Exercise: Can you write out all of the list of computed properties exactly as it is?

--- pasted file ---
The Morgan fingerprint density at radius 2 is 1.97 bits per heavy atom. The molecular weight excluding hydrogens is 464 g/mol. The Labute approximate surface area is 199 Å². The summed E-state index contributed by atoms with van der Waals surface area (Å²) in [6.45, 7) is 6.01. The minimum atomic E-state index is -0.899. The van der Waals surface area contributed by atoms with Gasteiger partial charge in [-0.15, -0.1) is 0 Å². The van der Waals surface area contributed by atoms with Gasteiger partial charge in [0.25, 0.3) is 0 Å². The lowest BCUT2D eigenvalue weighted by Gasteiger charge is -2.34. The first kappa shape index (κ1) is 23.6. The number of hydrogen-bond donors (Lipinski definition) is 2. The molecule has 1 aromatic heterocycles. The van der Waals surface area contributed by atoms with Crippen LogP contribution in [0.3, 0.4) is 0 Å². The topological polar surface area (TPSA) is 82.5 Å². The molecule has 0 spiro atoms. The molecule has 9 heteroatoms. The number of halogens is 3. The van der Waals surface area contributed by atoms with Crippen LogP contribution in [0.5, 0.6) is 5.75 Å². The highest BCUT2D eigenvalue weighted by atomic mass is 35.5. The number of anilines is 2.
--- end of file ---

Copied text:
The Morgan fingerprint density at radius 2 is 1.97 bits per heavy atom. The molecular weight excluding hydrogens is 464 g/mol. The Labute approximate surface area is 199 Å². The summed E-state index contributed by atoms with van der Waals surface area (Å²) in [6.45, 7) is 6.01. The minimum atomic E-state index is -0.899. The van der Waals surface area contributed by atoms with Gasteiger partial charge in [-0.15, -0.1) is 0 Å². The van der Waals surface area contributed by atoms with Gasteiger partial charge in [0.25, 0.3) is 0 Å². The lowest BCUT2D eigenvalue weighted by Gasteiger charge is -2.34. The first kappa shape index (κ1) is 23.6. The number of hydrogen-bond donors (Lipinski definition) is 2. The molecule has 1 aromatic heterocycles. The van der Waals surface area contributed by atoms with Crippen LogP contribution in [0.3, 0.4) is 0 Å². The topological polar surface area (TPSA) is 82.5 Å². The molecule has 0 spiro atoms. The molecule has 9 heteroatoms. The number of halogens is 3. The van der Waals surface area contributed by atoms with Crippen LogP contribution in [0.5, 0.6) is 5.75 Å². The highest BCUT2D eigenvalue weighted by atomic mass is 35.5. The number of anilines is 2.